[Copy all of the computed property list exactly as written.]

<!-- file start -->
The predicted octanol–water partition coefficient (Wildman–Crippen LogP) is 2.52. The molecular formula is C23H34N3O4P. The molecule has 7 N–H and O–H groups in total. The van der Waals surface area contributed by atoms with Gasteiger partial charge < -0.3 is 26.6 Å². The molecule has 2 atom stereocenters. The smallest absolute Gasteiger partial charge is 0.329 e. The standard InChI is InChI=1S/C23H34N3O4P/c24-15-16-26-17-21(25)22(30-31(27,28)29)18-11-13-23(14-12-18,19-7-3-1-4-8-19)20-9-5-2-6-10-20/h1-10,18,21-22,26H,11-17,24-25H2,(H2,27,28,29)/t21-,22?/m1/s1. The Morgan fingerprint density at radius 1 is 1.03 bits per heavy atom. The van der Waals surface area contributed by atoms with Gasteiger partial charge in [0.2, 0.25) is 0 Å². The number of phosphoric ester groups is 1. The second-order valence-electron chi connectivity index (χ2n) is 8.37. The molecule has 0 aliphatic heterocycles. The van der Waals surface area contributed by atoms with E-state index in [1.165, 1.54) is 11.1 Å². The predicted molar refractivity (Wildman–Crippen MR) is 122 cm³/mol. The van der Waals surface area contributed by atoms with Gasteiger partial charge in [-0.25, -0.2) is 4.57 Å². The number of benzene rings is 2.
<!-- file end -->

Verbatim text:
The predicted octanol–water partition coefficient (Wildman–Crippen LogP) is 2.52. The molecular formula is C23H34N3O4P. The molecule has 7 N–H and O–H groups in total. The van der Waals surface area contributed by atoms with Gasteiger partial charge < -0.3 is 26.6 Å². The molecule has 2 atom stereocenters. The smallest absolute Gasteiger partial charge is 0.329 e. The standard InChI is InChI=1S/C23H34N3O4P/c24-15-16-26-17-21(25)22(30-31(27,28)29)18-11-13-23(14-12-18,19-7-3-1-4-8-19)20-9-5-2-6-10-20/h1-10,18,21-22,26H,11-17,24-25H2,(H2,27,28,29)/t21-,22?/m1/s1. The Morgan fingerprint density at radius 1 is 1.03 bits per heavy atom. The van der Waals surface area contributed by atoms with Gasteiger partial charge in [0.2, 0.25) is 0 Å². The number of phosphoric ester groups is 1. The second-order valence-electron chi connectivity index (χ2n) is 8.37. The molecule has 0 aliphatic heterocycles. The van der Waals surface area contributed by atoms with E-state index in [1.165, 1.54) is 11.1 Å². The predicted molar refractivity (Wildman–Crippen MR) is 122 cm³/mol. The van der Waals surface area contributed by atoms with Gasteiger partial charge in [-0.25, -0.2) is 4.57 Å². The number of benzene rings is 2.